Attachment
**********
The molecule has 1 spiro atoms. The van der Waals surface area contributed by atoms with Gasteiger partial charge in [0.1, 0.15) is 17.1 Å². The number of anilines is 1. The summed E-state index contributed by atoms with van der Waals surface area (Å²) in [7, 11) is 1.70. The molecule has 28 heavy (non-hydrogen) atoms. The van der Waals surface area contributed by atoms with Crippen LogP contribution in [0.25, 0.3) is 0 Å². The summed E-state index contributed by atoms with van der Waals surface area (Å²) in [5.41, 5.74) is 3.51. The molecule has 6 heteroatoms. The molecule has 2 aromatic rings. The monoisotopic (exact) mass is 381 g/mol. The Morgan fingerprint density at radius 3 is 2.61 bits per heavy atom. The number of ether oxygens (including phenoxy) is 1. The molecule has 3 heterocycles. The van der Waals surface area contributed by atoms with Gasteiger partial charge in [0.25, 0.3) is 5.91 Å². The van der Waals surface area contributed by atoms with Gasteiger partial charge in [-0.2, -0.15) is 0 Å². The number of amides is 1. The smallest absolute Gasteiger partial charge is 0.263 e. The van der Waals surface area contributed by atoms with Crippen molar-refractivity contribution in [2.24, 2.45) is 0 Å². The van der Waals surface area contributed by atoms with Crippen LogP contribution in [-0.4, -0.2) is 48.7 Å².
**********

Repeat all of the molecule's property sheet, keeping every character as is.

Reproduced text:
The molecule has 1 spiro atoms. The van der Waals surface area contributed by atoms with Gasteiger partial charge in [0.1, 0.15) is 17.1 Å². The number of anilines is 1. The summed E-state index contributed by atoms with van der Waals surface area (Å²) in [7, 11) is 1.70. The molecule has 28 heavy (non-hydrogen) atoms. The van der Waals surface area contributed by atoms with Crippen LogP contribution in [0.25, 0.3) is 0 Å². The summed E-state index contributed by atoms with van der Waals surface area (Å²) in [5.41, 5.74) is 3.51. The molecule has 6 heteroatoms. The molecule has 2 aromatic rings. The monoisotopic (exact) mass is 381 g/mol. The Morgan fingerprint density at radius 3 is 2.61 bits per heavy atom. The number of ether oxygens (including phenoxy) is 1. The molecule has 3 heterocycles. The van der Waals surface area contributed by atoms with Gasteiger partial charge in [0.25, 0.3) is 5.91 Å². The van der Waals surface area contributed by atoms with Gasteiger partial charge in [-0.2, -0.15) is 0 Å². The number of amides is 1. The smallest absolute Gasteiger partial charge is 0.263 e. The van der Waals surface area contributed by atoms with Crippen molar-refractivity contribution in [2.24, 2.45) is 0 Å². The van der Waals surface area contributed by atoms with Crippen LogP contribution in [-0.4, -0.2) is 48.7 Å².